I just finished reading a book called “The Prince of Wentworth Street” by John Christie. Doug read it first, then passed it along to me. This book came highly recommended by our friend, Bonnie Gross, who knew the author when they worked together at the Sun Sentinel newspaper in Fort Lauderdale back in the day.
Just as Doug’s memoir, “Stories My Father Never Finished Telling Me” explained how Doug grew up in America ‘living with the Armenian legacy of loss and silence,’ John Christie’s book follows a similar (yet different) theme: “An American boyhood in the shadow of a genocide.”
I asked Doug why he thought I’d be interested in reading this and he said, “Not only is it interesting, but John is half Armenian, and his maternal grandmother came from Musa Dagh – the same region as your maternal grandmother!”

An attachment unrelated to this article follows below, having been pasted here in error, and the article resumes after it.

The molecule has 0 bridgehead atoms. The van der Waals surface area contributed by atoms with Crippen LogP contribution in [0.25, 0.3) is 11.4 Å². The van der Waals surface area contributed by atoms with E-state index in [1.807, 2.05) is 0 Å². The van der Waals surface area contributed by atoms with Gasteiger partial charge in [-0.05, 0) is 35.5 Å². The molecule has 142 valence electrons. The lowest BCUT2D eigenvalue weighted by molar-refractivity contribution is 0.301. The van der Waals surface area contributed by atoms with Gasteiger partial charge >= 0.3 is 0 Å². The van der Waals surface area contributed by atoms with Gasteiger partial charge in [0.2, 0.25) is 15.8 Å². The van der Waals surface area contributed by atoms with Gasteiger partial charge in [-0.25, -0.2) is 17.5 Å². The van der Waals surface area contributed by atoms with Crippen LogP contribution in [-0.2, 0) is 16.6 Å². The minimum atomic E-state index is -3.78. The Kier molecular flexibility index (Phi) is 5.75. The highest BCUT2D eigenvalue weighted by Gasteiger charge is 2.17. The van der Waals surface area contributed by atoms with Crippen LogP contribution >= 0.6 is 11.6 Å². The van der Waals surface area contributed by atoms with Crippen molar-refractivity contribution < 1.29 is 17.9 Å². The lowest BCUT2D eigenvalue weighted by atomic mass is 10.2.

Upon hearing this, I became intrigued.
(The Armenian Weekly ran a review about this book last May.)
As I began to read, I learned that the author’s Armenian grandmother, Gulenia Hovsepian Banaian, was born in 1899, the same year as my grandmother, and that they lived in nearby villages. His most-likely came from Bitias, and mine lived in Haji Habibli.
I immediately felt a strong connection with John Christie.
I then recalled another family from Bitias, the Magzanians—Alberta, Anna, and Louisa— who have written a cookbook, “The Recipes of Musa Dagh”.
I felt it necessary to introduce myself – and – the Magzanian’s cookbook to Mr. Christie, and so I did. Their cookbook’s chapters relating to the region, the Magzanian family’s history, and recipes of the region should be very meaningful to him.
I’m happy to report that the author and I are now good friends.
Thank you for sharing your story, John!
As a bonus, here is a very easy dessert from the Magzanian’s collection of Musa Daghsi recipes …
Shepherds of long ago created meals of wild greens and herbs as they sought nourishment…